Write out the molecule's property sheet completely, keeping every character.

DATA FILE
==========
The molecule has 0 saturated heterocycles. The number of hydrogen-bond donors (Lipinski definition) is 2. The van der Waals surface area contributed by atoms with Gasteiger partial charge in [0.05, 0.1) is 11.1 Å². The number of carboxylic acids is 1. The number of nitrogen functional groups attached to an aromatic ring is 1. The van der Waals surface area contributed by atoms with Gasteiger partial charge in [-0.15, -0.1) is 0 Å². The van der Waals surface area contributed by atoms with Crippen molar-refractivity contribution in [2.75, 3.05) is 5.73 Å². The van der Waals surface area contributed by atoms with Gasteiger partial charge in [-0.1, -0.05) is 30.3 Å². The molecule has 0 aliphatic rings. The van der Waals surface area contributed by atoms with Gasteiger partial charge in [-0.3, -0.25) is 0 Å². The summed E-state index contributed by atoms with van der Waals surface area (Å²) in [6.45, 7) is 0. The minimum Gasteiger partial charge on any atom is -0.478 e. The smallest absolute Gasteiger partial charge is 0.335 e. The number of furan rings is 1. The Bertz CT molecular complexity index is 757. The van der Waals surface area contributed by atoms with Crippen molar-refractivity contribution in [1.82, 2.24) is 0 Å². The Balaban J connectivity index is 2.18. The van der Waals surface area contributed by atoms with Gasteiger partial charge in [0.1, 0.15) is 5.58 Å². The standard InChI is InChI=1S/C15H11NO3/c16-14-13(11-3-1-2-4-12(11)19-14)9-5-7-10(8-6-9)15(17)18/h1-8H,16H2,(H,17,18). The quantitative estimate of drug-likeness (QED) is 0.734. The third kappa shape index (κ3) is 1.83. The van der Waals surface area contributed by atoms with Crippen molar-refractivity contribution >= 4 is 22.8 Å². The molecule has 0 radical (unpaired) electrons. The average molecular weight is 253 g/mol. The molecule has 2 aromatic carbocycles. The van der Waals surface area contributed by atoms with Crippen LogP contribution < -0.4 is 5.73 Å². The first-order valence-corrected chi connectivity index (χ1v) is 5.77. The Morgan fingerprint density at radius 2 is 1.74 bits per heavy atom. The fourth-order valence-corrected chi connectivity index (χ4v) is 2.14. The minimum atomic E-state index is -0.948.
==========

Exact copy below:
The molecule has 0 saturated heterocycles. The number of hydrogen-bond donors (Lipinski definition) is 2. The van der Waals surface area contributed by atoms with Gasteiger partial charge in [0.05, 0.1) is 11.1 Å². The number of carboxylic acids is 1. The number of nitrogen functional groups attached to an aromatic ring is 1. The van der Waals surface area contributed by atoms with Gasteiger partial charge in [-0.15, -0.1) is 0 Å². The van der Waals surface area contributed by atoms with Crippen molar-refractivity contribution in [2.75, 3.05) is 5.73 Å². The van der Waals surface area contributed by atoms with Gasteiger partial charge in [-0.1, -0.05) is 30.3 Å². The molecule has 0 aliphatic rings. The van der Waals surface area contributed by atoms with Gasteiger partial charge in [-0.3, -0.25) is 0 Å². The summed E-state index contributed by atoms with van der Waals surface area (Å²) in [6.45, 7) is 0. The minimum Gasteiger partial charge on any atom is -0.478 e. The smallest absolute Gasteiger partial charge is 0.335 e. The number of furan rings is 1. The Bertz CT molecular complexity index is 757. The van der Waals surface area contributed by atoms with Crippen molar-refractivity contribution in [1.82, 2.24) is 0 Å². The Balaban J connectivity index is 2.18. The van der Waals surface area contributed by atoms with Gasteiger partial charge in [0.1, 0.15) is 5.58 Å². The standard InChI is InChI=1S/C15H11NO3/c16-14-13(11-3-1-2-4-12(11)19-14)9-5-7-10(8-6-9)15(17)18/h1-8H,16H2,(H,17,18). The quantitative estimate of drug-likeness (QED) is 0.734. The third kappa shape index (κ3) is 1.83. The van der Waals surface area contributed by atoms with Crippen molar-refractivity contribution >= 4 is 22.8 Å². The molecule has 0 radical (unpaired) electrons. The average molecular weight is 253 g/mol. The molecule has 2 aromatic carbocycles. The van der Waals surface area contributed by atoms with Crippen LogP contribution < -0.4 is 5.73 Å². The first-order valence-corrected chi connectivity index (χ1v) is 5.77. The Morgan fingerprint density at radius 2 is 1.74 bits per heavy atom. The fourth-order valence-corrected chi connectivity index (χ4v) is 2.14. The minimum atomic E-state index is -0.948.